The University of Arizona

SICLE: Sister Clade Extractor

Dan DeBlasio(1) and Jen Wisecaver(2,3)

      (1) Department of Computer Science, University of Arizona,
      (2) Department of Ecology and Evolutionary Biology, Univeristy of Arizona,       (3) currently: Department of Biological Sciences, Vanderbilt University, Nashville, TN

SICLE: A high-throughput tool for extracting evolutionary relationships from phylogenetic trees

We present the phylogeny analysis software SICLE (Sister Clade Extractor), an easy to use, adaptable, and high-throughput tool to describe the nearest neighbors to a node of interest in a phylogenetic tree as well as the support value for the relationship. With SICLE it is possible to summarize the phylogenetic information produced by automated phylogenetic pipelines to rapidly identify and quantify the possible evolutionary relationships that merit further investigation. The program is a simple command line utility and is easy to adapt and implement in any phylogenetic pipeline. As a test case, we applied this new tool to published gene phylogenies to identify potential instances of horizontal gene transfer in Salinibacter ruber.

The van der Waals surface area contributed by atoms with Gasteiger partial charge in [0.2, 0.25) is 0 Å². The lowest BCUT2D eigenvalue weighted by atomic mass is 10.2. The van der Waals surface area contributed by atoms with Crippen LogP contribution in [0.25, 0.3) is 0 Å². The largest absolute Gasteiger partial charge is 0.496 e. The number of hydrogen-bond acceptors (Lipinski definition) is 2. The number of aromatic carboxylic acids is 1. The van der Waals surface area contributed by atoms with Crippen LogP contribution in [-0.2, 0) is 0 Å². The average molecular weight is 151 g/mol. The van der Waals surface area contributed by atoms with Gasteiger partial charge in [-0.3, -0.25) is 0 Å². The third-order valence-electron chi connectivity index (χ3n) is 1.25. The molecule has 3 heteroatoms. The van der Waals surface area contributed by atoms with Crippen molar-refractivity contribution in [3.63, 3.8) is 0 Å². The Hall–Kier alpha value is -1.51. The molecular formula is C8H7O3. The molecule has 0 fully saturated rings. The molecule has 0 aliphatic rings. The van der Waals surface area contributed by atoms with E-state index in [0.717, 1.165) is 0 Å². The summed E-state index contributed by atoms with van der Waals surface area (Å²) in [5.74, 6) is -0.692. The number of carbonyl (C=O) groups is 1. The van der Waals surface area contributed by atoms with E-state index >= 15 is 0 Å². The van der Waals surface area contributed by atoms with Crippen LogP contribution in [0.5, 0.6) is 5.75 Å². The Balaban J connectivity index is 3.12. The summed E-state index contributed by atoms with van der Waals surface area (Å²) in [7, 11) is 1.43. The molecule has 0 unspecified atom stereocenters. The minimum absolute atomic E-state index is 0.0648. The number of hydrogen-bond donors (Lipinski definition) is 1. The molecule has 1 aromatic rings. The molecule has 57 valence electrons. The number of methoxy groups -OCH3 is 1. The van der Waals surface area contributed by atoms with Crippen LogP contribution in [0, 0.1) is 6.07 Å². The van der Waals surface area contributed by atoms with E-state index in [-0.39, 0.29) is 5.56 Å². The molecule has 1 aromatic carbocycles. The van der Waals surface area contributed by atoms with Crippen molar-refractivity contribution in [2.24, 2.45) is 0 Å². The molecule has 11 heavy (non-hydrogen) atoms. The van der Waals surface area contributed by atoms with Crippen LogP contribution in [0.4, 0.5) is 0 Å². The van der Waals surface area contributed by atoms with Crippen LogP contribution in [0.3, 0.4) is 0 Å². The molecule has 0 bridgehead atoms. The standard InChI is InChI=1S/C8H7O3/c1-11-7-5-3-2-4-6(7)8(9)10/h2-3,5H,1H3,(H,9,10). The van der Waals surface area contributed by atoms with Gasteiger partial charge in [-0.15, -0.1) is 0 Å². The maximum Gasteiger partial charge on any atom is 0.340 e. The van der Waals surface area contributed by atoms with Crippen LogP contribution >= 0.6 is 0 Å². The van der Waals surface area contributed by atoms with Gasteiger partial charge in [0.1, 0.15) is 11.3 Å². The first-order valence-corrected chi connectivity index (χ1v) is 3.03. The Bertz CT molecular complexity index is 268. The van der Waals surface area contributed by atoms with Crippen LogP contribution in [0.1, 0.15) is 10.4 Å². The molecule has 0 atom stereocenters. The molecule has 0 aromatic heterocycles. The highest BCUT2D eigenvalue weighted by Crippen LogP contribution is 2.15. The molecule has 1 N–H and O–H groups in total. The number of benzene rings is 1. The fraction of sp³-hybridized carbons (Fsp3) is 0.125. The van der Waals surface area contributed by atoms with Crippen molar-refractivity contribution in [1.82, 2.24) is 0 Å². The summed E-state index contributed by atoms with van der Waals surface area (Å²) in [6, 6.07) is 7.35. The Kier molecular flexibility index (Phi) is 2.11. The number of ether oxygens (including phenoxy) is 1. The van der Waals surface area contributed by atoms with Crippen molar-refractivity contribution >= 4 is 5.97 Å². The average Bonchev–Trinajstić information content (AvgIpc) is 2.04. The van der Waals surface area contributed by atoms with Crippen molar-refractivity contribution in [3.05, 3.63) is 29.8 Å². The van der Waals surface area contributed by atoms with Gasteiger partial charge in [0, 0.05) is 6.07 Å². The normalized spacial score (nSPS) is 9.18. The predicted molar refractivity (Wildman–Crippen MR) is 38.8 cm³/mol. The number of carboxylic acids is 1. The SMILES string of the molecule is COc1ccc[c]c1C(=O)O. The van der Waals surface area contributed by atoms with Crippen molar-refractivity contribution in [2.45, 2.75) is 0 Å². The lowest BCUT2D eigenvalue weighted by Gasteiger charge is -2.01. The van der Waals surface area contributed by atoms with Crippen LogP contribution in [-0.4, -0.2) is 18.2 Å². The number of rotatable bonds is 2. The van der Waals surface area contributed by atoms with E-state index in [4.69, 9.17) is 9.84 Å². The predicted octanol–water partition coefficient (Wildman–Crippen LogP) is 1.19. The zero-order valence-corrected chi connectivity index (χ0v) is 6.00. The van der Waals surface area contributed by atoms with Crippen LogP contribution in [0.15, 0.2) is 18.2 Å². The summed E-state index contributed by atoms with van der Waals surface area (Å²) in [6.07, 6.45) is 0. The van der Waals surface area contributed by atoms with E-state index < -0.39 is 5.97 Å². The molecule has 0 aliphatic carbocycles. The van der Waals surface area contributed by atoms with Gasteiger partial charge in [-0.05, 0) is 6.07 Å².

arXiv:1303.5785; v1 22 March 2013


Note that as of version 1.2 SICLE requires gcc version 4.6 or higher

Latest Release (v1.2)


v1.2 -- Tar Gzipped


Linux, x86-64 -- v1.2 -- Tar Gzipped
OSX -- v1.2 -- Tar Gzipped

Previous Versions (Source Only)

v1.0b -- Tar Gzipped
v0.7b -- Tar Gzipped

Development Trunk

GitHub (

Supplemental Information


The source tree files can for the case study of Salinibacter ruber are no longer available on, we have included the trees used in our case study here. (M8, tgz) (M13, tgz)

Renaming script mentioned on in the supplemental material of the paper (tgz)


Group Configuration File (txt)

Terms of Use

Creative Commons License
SiClE is free for noncommercial use under a Creative Commons Creative Commons Attribution-NonCommercial-ShareAlike 4.0 International License, and comes with neither warranty nor guarantee. SiClE cannot be redistributed in any form without consent of the authors. If you wish to use SiClE for commercial purpose, you must first obtain the permission from all authors. All noteworthy uses of SiClE should cite the related paper above or this website.

Dan DeBlasio | Jen Wisecaver